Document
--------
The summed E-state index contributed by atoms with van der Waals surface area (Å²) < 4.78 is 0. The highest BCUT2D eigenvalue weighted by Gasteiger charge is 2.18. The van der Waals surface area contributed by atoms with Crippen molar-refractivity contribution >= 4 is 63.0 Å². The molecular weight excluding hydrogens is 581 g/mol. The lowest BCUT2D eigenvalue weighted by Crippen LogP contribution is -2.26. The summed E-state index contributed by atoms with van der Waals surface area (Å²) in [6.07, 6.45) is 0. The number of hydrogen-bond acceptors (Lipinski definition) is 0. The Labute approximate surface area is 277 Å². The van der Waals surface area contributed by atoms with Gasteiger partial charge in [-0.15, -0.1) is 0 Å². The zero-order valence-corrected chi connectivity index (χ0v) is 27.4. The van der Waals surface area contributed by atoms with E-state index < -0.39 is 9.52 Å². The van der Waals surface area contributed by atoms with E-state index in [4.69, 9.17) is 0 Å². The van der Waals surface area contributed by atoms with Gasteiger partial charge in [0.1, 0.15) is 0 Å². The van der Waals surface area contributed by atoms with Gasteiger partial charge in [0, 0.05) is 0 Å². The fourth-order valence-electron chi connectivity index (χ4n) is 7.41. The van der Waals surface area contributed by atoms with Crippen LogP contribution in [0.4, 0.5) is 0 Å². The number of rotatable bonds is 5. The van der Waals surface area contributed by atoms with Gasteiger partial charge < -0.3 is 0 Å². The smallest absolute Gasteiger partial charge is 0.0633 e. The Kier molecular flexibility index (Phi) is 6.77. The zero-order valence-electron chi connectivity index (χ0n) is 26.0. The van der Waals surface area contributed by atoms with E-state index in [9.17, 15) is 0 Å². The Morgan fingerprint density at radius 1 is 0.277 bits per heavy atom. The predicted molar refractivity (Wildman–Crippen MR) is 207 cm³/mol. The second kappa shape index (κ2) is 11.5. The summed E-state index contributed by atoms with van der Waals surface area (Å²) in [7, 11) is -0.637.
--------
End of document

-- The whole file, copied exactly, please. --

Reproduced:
The summed E-state index contributed by atoms with van der Waals surface area (Å²) < 4.78 is 0. The highest BCUT2D eigenvalue weighted by Gasteiger charge is 2.18. The van der Waals surface area contributed by atoms with Crippen molar-refractivity contribution >= 4 is 63.0 Å². The molecular weight excluding hydrogens is 581 g/mol. The lowest BCUT2D eigenvalue weighted by Crippen LogP contribution is -2.26. The summed E-state index contributed by atoms with van der Waals surface area (Å²) in [6.07, 6.45) is 0. The number of hydrogen-bond acceptors (Lipinski definition) is 0. The Labute approximate surface area is 277 Å². The van der Waals surface area contributed by atoms with Gasteiger partial charge in [-0.15, -0.1) is 0 Å². The zero-order valence-corrected chi connectivity index (χ0v) is 27.4. The van der Waals surface area contributed by atoms with E-state index < -0.39 is 9.52 Å². The van der Waals surface area contributed by atoms with E-state index in [4.69, 9.17) is 0 Å². The van der Waals surface area contributed by atoms with Gasteiger partial charge in [0.1, 0.15) is 0 Å². The van der Waals surface area contributed by atoms with Gasteiger partial charge in [0, 0.05) is 0 Å². The fourth-order valence-electron chi connectivity index (χ4n) is 7.41. The van der Waals surface area contributed by atoms with Crippen LogP contribution in [0.4, 0.5) is 0 Å². The number of rotatable bonds is 5. The van der Waals surface area contributed by atoms with Gasteiger partial charge < -0.3 is 0 Å². The smallest absolute Gasteiger partial charge is 0.0633 e. The Kier molecular flexibility index (Phi) is 6.77. The zero-order valence-electron chi connectivity index (χ0n) is 26.0. The van der Waals surface area contributed by atoms with E-state index in [9.17, 15) is 0 Å². The Morgan fingerprint density at radius 1 is 0.277 bits per heavy atom. The predicted molar refractivity (Wildman–Crippen MR) is 207 cm³/mol. The second kappa shape index (κ2) is 11.5. The summed E-state index contributed by atoms with van der Waals surface area (Å²) in [7, 11) is -0.637.